Acute back pain can often begin to improve on its own within a few weeks but there are several things you can try to help reduce the pain and stop it becoming a chronic problem.
Whilst there is a place for rest (the current recommended period of rest is between 2 days – 2 weeks for acute lower back pain), one of the most helpful things you can do is to keep moving. Movement helps loosen up the muscles and can ease back pain.
Remember…. the body loves to move!
Obviously we aren’t suggesting that you should be aiming for your fastest ever 10km or taking up a new sport, but a gentle swim, some yoga or stretches specifically for back pain can really help. One of the best exercises you can do is walking.
Check your posture.
There may be simple things you can do to help alleviate pain. This can include your posture when walking, for instance if you hunch over or slouch. Sitting for extended periods can cause or aggravate back pain especially when using a chair or position that does not promote ergonomic posture. This is a problem for many of us at the moment who are working from home in make-shift offices; dining tables and chairs are not meant for sitting on for 8 hours a day staring at a laptop!
Check your workspace.
Ensure you have a suitable chair, your computer screen is at the correct height and invest in a pair of headphones to use for phone calls. Holding your phone to your ear whilst you type can cause shoulder and neck issues. A footrest also can make all the difference; there are numerous styles on the market which can be placed under your desk to promote ergonomic positioning and help ease back pain.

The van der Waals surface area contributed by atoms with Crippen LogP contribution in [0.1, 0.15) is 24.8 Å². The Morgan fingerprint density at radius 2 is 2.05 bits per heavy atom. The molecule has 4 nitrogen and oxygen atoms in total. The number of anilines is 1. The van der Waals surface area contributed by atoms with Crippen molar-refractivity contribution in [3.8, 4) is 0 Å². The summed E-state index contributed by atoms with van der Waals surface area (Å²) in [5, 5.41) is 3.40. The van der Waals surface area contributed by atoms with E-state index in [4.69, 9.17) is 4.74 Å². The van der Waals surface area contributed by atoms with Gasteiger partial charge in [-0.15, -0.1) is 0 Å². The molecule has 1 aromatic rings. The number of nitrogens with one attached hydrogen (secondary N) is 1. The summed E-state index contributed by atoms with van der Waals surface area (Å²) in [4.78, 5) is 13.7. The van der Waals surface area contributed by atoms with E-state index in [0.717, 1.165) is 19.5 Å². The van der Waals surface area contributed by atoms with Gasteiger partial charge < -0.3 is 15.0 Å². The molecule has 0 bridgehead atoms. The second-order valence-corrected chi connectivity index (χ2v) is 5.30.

Medication can help ease the pain.
Anti-inflammatories, such as Ibuprofen, can help. You can buy these from your local pharmacy. Speak to the pharmacist as they will be able to offer you advice if you aren’t sure about which to take, the correct dose or interactions with any other tablets you are taking. It is always best to check and be on the safe side.
If you find that over the counter products aren’t working then speak to your GP who may be able to prescribe other medications.
See a professional.
Consider booking an appointment with a chiropractor or a physiotherapist who can offer treatment and also give you advice on exercises to help strengthen and rehabilitate. Massage is also thought to help alleviate pain.
Cognitive behavioural therapy (CBT) has also been found to help people manage chronic lower back pain.
Experiencing pain over a long period can lead to changes in behaviour, anxiety and fear of doing things which may worsen or aggravate the pain and sometimes symptoms of depression, all of which can play a role in hindering progress and recovery. CBT can help to you deal with chronic pain in a more positive manner.